NBA players will be allowed to return to team training facilities starting Friday, provided that their local governments do not have a stay-at-home order prohibiting such movement still in place as part of the response to the coronavirus pandemic.
Any workouts that take place would be voluntary and be limited to individual sessions only, according to a person familiar with the league’s decision. The person spoke to The Associated Press on Saturday on condition of anonymity because the directives from the league were not released publicly.
Group practices would not be allowed yet, and teams will not yet be permitted to organize in-person workouts.
But as certain states and municipalities began loosening restrictions on personal movement, the NBA decided it was time to let players return to their practice courts – if only on a limited basis. Georgia and Oklahoma are among the states that have allowed some businesses to reopen and some cities in Florida are expected to loosen their stay-at-home policies in the coming days, even though health officials are warning that such moves are being made too quickly.
For those teams in cities where stay-at-home orders still make such a return impossible, the NBA said it would work to find “alternative arrangements,” the person with knowledge of the matter said.
In Ontario, home of the Toronto Raptors, all gatherings of five or more people are banned at the moment, with no exceptions currently in place for sporting activities and it is not immediately clear if an arrangement could be made to allow players to engage in solo practices should the NBA’s decision go into effect.
Toronto Mayor John Tory told 680 News preliminary discussions have been held as to what that would mean for the Raptors returning to the OVO Centre which is on the Exhibition fairgrounds.
“If you have a whole bunch of people suddenly in their practice facility or anywhere else, this goes against what we’re still trying to do,” said Tory. “If there are ways in which you can have very small numbers of people quite isolated from one another, then that’s something you could take a look at. …what we don’t want to see happen is to see our team put at a disadvantage.”
This move does not mean that a resumption of games is imminent. Still, the decision to let teams back into facilities is a significant step.
ESPN first reported details of the NBA’s decision.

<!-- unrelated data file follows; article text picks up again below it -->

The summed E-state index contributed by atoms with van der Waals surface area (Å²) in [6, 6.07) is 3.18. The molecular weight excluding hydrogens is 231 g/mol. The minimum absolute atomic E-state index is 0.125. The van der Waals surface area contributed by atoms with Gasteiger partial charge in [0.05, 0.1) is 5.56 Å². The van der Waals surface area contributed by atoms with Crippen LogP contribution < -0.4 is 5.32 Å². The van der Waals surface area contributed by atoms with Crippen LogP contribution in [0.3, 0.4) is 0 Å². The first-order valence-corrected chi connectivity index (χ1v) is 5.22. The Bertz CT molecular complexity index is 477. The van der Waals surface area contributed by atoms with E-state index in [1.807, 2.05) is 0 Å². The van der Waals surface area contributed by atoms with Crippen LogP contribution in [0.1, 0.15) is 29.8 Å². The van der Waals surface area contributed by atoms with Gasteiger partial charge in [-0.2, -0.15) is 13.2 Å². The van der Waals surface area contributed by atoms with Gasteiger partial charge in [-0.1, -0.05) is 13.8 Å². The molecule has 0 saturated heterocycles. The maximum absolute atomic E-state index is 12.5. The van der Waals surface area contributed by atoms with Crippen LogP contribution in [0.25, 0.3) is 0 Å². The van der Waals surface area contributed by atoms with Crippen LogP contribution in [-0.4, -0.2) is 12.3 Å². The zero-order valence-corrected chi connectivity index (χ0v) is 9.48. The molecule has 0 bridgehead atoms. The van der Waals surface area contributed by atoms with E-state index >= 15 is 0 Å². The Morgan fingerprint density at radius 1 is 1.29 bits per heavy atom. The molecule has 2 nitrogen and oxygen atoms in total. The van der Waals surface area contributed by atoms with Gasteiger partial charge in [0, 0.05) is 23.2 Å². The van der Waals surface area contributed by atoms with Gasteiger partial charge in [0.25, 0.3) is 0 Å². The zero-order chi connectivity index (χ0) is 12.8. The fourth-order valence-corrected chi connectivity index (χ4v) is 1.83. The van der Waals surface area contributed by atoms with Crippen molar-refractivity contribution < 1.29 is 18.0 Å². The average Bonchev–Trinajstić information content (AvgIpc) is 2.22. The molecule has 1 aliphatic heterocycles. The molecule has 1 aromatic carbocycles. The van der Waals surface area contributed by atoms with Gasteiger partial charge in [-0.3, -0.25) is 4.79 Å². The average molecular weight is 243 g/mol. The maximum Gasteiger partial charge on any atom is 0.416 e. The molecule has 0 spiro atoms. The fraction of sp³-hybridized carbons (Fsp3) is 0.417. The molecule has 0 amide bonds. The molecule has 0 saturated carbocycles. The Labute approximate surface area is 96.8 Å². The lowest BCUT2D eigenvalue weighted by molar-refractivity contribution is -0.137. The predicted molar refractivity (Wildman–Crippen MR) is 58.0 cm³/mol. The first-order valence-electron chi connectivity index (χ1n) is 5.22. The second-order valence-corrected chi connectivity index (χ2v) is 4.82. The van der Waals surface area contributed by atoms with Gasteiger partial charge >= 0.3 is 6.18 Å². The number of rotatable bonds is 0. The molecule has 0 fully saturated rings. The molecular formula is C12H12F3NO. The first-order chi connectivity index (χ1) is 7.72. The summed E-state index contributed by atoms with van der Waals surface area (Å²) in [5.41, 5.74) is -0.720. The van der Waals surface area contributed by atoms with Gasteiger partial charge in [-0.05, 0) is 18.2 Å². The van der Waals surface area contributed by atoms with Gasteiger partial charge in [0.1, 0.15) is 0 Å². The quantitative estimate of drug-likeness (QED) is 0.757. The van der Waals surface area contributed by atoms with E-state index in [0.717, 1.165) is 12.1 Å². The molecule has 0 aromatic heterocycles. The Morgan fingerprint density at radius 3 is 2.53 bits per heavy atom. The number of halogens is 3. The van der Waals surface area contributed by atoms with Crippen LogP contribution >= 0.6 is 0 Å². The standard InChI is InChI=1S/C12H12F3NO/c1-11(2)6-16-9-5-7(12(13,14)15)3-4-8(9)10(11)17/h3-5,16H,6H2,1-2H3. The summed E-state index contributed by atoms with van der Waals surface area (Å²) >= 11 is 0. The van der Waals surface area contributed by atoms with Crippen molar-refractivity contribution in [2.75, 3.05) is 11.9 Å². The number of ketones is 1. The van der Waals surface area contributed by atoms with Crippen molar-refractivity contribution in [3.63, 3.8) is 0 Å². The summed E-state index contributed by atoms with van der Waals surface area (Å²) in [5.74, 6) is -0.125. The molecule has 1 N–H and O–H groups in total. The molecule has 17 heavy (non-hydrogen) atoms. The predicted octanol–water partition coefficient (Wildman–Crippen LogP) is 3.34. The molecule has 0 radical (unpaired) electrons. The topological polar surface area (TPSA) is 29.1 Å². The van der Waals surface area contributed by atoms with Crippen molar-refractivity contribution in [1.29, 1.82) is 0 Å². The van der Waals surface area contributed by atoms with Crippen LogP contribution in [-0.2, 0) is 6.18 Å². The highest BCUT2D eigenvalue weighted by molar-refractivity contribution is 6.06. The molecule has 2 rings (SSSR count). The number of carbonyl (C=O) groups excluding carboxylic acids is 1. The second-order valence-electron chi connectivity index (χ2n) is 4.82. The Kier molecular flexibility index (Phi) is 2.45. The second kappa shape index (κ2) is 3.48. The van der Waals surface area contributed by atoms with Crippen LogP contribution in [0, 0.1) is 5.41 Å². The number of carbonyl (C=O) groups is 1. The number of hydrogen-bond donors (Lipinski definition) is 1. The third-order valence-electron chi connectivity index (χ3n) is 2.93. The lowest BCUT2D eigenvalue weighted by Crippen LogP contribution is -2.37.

In the NHL, suspended at about the same point of the season as the NBA, Deputy Commissioner Bill Daly said league officials “haven’t made any decisions yet.” Daly said only the NHL owes players and teams guidance before April 30 and will consider its next steps in that context.
Many NBA players have said they haven’t even had access to a basket since the league ordered teams to close their practice facilities on March 19. All-Star Jimmy Butler sent baskets to his Miami Heat teammates earlier this month, but some other players around the league said they haven’t even touched a basketball during the shutdown.
If they’re so inclined, that can now change. There remains no indicator about when a full-fledged return to organized team workouts will resume, however.
NBA Commissioner Adam Silver has said on several occasions that the league does not anticipate being able to decide until sometime in May – at the earliest – if a resumption of the season is possible.
The NBA suspended the season March 11. It ordered teams to shutter their facilities eight days later, saying at the time it was doing so “in light of the rapidly-developing coronavirus situation, and consistent with evolving advice from health experts regarding how to promote individual and public health while minimizing the spread of the virus.”
Files from Sportsnet were used in this report
A spy and an armbar: The night ‘India’ welcomed Amanda Nunes to MMA – MMA Fighting
“Let me rewind the tape here… There’s a drawer we open and memories come back.”
The first and only woman to win multiple UFC belts, Amanda Nunes, returns to the octagon Saturday night at UFC 250 to once again defend her throne when she takes on Felicia Spencer in Las Vegas. Like many other MMA stars, however, her career actually started with a defeat — and the woman responsible for it had a few tricks up her sleeve.
A mixed martial arts pioneer in Brazil, Ana Maria “India” received a call from Prime MMA promoter Luiz Fernando Menezes with an offer to be part of the company’s second show on March 8, 2008. It was scheduled for International Women’s Day, and he wanted women competing on it.
India was training under experienced boxing coach Luiz Carlos Dorea in Salvador and had previous experience in MMA, while Nunes, a 19-year-old protege under Edson Carvalho, was looking to make her debut in a cage. India was coming off a long layoff due to a knee injury and decided to collect as much as information as possible about her upcoming foe.